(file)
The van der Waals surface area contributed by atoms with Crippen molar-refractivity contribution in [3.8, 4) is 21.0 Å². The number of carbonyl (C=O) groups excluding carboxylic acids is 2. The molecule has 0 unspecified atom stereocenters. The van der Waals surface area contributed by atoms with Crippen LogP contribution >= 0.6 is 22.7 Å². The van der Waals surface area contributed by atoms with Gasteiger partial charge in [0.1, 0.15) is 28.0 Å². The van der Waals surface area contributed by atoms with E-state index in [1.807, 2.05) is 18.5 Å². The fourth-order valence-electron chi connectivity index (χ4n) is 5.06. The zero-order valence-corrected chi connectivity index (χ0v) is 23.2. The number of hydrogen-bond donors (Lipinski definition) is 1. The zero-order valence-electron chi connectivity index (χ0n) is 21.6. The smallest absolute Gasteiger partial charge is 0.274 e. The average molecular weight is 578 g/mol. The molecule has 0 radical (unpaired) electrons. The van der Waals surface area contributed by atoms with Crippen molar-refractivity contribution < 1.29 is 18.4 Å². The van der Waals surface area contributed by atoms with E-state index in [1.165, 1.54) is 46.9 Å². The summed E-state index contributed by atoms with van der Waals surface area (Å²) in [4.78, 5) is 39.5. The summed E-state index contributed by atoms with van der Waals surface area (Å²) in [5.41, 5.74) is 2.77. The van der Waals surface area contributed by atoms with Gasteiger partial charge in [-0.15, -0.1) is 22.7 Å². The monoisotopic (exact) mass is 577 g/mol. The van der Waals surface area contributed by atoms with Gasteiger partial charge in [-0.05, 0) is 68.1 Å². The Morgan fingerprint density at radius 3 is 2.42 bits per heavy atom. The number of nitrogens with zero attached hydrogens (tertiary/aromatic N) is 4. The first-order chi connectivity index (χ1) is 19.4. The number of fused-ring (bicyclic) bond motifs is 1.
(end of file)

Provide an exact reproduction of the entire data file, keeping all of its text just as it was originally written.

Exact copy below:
The van der Waals surface area contributed by atoms with Crippen molar-refractivity contribution in [3.8, 4) is 21.0 Å². The number of carbonyl (C=O) groups excluding carboxylic acids is 2. The molecule has 0 unspecified atom stereocenters. The van der Waals surface area contributed by atoms with Crippen LogP contribution >= 0.6 is 22.7 Å². The van der Waals surface area contributed by atoms with Gasteiger partial charge in [0.1, 0.15) is 28.0 Å². The van der Waals surface area contributed by atoms with E-state index in [1.807, 2.05) is 18.5 Å². The fourth-order valence-electron chi connectivity index (χ4n) is 5.06. The zero-order valence-corrected chi connectivity index (χ0v) is 23.2. The number of hydrogen-bond donors (Lipinski definition) is 1. The zero-order valence-electron chi connectivity index (χ0n) is 21.6. The smallest absolute Gasteiger partial charge is 0.274 e. The average molecular weight is 578 g/mol. The molecule has 0 radical (unpaired) electrons. The van der Waals surface area contributed by atoms with Crippen molar-refractivity contribution < 1.29 is 18.4 Å². The van der Waals surface area contributed by atoms with E-state index in [1.165, 1.54) is 46.9 Å². The summed E-state index contributed by atoms with van der Waals surface area (Å²) in [4.78, 5) is 39.5. The summed E-state index contributed by atoms with van der Waals surface area (Å²) in [5.41, 5.74) is 2.77. The van der Waals surface area contributed by atoms with Gasteiger partial charge in [-0.15, -0.1) is 22.7 Å². The monoisotopic (exact) mass is 577 g/mol. The van der Waals surface area contributed by atoms with Gasteiger partial charge in [-0.05, 0) is 68.1 Å². The Morgan fingerprint density at radius 3 is 2.42 bits per heavy atom. The number of nitrogens with zero attached hydrogens (tertiary/aromatic N) is 4. The first-order chi connectivity index (χ1) is 19.4. The number of fused-ring (bicyclic) bond motifs is 1.